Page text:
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First Precision Bass

Discussion in 'Basses [BG]' started by thiocyclist, Jun 14, 2019.


  1. thiocyclist

    thiocyclist

    Sep 19, 2012
    Georgia
    When I started playing bass 18 years ago, I began with an imported Spector. Then I got a Stingray. Then a Jazz Bass. Then a Rickenbacker - since then, several more Rickenbackers. All good basses in their own right and I am keeping the Rics around. But in that whole time, never a P Bass. Early on I got the idea that since they were so common and so simple, there couldn't be much to them. Plus they had a street reputation for having chunky necks, so I steered clear.

    Now I recognize that lots of my favorite bass tones have come from a P Bass, and I'd really like to own one. So I am considering to get either an MIM (a "Player") or an MIA (a "Professional"). To the P Bass player community here, I'm wondering if there's any meaningful difference between the two. I'm also wondering what people think about maple vs. rosewood on a P Bass (and in light of CITES, maple seems like a better bet...).
     
    EatS1stBassist, bdplaid and jd56hawk like this.
  2. P. Aaron

    P. Aaron Supporting Member

    I have owned only American made Fenders and have been pleased with them. They are usually a better sum of the parts-components over all compared to the Mexican assembled ones and the Asian models. Japan made Fenders have a lot of admirers here too.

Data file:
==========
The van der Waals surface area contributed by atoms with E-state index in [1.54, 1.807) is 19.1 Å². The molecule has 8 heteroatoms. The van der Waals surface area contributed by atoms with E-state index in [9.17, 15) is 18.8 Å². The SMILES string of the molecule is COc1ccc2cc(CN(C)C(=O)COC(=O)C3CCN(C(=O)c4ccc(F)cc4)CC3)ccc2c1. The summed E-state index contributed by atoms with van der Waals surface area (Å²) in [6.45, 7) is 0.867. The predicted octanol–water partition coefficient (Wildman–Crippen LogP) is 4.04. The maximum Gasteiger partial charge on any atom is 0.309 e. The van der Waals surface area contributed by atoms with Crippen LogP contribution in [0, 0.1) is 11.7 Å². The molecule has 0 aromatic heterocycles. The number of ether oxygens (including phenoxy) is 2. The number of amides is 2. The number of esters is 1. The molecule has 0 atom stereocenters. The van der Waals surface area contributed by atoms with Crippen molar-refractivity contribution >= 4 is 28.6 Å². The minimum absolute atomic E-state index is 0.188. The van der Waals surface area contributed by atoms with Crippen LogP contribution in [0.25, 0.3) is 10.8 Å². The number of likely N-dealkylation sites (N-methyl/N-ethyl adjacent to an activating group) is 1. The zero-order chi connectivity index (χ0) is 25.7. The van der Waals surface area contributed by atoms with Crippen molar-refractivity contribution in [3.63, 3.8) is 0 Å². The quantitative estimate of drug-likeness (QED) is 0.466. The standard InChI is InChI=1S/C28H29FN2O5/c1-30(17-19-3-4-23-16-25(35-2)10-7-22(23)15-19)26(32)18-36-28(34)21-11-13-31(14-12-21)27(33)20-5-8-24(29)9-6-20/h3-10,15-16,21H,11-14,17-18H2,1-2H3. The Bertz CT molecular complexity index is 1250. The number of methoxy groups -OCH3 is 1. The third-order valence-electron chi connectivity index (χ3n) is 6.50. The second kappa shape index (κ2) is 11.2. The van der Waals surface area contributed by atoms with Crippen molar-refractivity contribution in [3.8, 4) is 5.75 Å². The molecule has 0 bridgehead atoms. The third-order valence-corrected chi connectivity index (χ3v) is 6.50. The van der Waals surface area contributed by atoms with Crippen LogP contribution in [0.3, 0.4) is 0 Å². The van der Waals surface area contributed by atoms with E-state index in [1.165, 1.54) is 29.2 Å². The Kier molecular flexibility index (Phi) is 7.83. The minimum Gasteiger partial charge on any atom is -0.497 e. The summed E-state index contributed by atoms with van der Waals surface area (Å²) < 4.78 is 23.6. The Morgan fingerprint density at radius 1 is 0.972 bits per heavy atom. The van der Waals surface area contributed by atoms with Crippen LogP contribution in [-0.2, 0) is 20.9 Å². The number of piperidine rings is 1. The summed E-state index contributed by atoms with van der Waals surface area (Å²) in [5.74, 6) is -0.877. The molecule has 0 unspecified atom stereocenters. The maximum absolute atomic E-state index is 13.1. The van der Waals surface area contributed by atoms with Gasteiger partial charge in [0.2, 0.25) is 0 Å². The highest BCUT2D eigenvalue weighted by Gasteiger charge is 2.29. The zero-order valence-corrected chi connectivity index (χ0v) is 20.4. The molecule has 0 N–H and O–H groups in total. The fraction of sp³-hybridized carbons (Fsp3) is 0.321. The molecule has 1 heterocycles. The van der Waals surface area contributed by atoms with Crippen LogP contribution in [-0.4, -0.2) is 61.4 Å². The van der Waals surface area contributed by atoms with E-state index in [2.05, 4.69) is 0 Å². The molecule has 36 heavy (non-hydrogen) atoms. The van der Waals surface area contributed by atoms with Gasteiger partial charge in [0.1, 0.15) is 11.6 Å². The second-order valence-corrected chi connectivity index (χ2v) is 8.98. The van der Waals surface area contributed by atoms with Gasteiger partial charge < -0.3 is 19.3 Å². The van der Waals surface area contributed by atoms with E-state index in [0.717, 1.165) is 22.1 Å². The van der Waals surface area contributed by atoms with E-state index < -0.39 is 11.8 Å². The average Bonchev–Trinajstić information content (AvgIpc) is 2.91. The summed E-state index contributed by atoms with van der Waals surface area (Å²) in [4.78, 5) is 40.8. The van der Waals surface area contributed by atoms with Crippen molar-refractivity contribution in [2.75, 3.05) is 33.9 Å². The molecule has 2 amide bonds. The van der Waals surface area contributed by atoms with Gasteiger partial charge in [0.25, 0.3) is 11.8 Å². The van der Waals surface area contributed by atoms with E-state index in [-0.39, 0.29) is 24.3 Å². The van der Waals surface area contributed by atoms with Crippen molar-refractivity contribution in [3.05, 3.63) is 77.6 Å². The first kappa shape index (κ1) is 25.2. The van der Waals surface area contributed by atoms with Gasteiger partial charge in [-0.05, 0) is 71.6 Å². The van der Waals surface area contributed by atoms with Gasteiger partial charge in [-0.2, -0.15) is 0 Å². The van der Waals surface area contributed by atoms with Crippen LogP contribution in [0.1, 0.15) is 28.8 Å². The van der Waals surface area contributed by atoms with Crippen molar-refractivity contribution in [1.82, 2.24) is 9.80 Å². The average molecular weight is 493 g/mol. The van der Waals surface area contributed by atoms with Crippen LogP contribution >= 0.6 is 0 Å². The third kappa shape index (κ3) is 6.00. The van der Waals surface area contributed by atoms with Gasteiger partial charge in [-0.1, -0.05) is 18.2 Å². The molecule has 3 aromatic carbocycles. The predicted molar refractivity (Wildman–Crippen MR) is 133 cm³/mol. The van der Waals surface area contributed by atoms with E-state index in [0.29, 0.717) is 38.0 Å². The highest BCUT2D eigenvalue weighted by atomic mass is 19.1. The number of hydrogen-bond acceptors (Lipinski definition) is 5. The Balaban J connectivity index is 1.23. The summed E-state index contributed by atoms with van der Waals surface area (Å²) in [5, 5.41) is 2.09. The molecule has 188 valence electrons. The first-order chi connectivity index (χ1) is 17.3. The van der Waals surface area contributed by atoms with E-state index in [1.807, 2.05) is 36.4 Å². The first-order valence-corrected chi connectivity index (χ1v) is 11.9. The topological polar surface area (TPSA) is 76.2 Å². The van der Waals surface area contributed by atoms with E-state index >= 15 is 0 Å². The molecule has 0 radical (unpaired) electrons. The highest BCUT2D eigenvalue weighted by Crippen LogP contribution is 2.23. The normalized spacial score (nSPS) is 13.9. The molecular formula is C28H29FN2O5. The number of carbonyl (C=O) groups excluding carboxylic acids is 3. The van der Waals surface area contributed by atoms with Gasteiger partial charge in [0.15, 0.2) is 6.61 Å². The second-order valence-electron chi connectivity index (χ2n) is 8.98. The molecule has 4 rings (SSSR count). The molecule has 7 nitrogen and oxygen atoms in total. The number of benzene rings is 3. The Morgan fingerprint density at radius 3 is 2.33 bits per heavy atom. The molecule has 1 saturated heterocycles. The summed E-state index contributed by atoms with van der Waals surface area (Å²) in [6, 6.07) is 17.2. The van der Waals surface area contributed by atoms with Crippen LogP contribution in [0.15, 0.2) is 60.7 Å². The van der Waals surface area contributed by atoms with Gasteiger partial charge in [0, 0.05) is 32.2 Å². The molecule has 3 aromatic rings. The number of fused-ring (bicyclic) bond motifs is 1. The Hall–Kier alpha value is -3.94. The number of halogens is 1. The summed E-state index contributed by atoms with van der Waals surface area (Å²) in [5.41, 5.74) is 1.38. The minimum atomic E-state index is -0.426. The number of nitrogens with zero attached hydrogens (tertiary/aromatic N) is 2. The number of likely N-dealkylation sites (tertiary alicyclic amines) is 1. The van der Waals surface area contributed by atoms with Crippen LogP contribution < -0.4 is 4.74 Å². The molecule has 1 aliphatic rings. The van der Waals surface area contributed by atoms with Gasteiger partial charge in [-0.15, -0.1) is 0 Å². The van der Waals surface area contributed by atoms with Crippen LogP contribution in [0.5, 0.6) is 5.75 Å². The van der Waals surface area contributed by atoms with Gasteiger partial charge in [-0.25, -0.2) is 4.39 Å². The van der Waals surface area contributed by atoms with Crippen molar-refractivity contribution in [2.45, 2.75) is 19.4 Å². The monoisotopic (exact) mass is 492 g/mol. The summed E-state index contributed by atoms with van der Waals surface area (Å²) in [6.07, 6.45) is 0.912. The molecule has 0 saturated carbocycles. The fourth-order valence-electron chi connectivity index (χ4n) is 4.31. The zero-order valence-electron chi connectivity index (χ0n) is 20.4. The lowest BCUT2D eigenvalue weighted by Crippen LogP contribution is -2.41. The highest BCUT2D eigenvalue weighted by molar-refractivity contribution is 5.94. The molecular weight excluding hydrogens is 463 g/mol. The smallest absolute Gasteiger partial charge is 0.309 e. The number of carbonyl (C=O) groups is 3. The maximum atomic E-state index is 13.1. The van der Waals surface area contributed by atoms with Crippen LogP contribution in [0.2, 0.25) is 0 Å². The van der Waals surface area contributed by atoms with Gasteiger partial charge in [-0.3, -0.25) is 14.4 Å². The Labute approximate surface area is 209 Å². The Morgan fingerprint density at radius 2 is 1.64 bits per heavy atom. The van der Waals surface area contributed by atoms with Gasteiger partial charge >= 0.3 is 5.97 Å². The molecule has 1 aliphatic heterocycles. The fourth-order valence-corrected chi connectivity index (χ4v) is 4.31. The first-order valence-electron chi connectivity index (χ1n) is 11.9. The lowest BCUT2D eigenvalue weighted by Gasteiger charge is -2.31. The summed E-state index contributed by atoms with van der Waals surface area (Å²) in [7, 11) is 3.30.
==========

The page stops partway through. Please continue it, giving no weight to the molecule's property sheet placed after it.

Lotta thread battles here regarding this subject but, YMMV.
     
    slugger and bobyoung53 like this.
  3. Basshappi

    Basshappi

    Feb 12, 2007
    Tucson,AZ
    Go play a bunch of them, buy the one that "speaks" to you.
     
    Elusive1, Chitosmon, bbh and 14 others like this.
  4. two fingers

    two fingers Opinionated blowhard. But not mad about it. Gold Supporting Member

    Feb 7, 2005
    Eastern NC USA
    I gotta go with this. You've been around the block a few times in your bass career. You know what you like.

    Go play some. At least narrow the field.
     
  5. jd56hawk

    jd56hawk

    Sep 12, 2011
    The Garden State
    If you've waited this long, you might want to consider one of these.
    Plenty of neck-width options, fretboard options, color choices, etc.
    [​IMG]
    [​IMG]
     
  6. fretter

    fretter

    May 24, 2012
    PA
    maple or rosewood fretboard?
     
  7. godofthunder59

    godofthunder59 God of Thunder and Rock and Roll Supporting Member

    Feb 19, 2006
    Rochester NY USA
    Endorsing Cataldo Basses, Whirlwind products, Thunderbucker pickups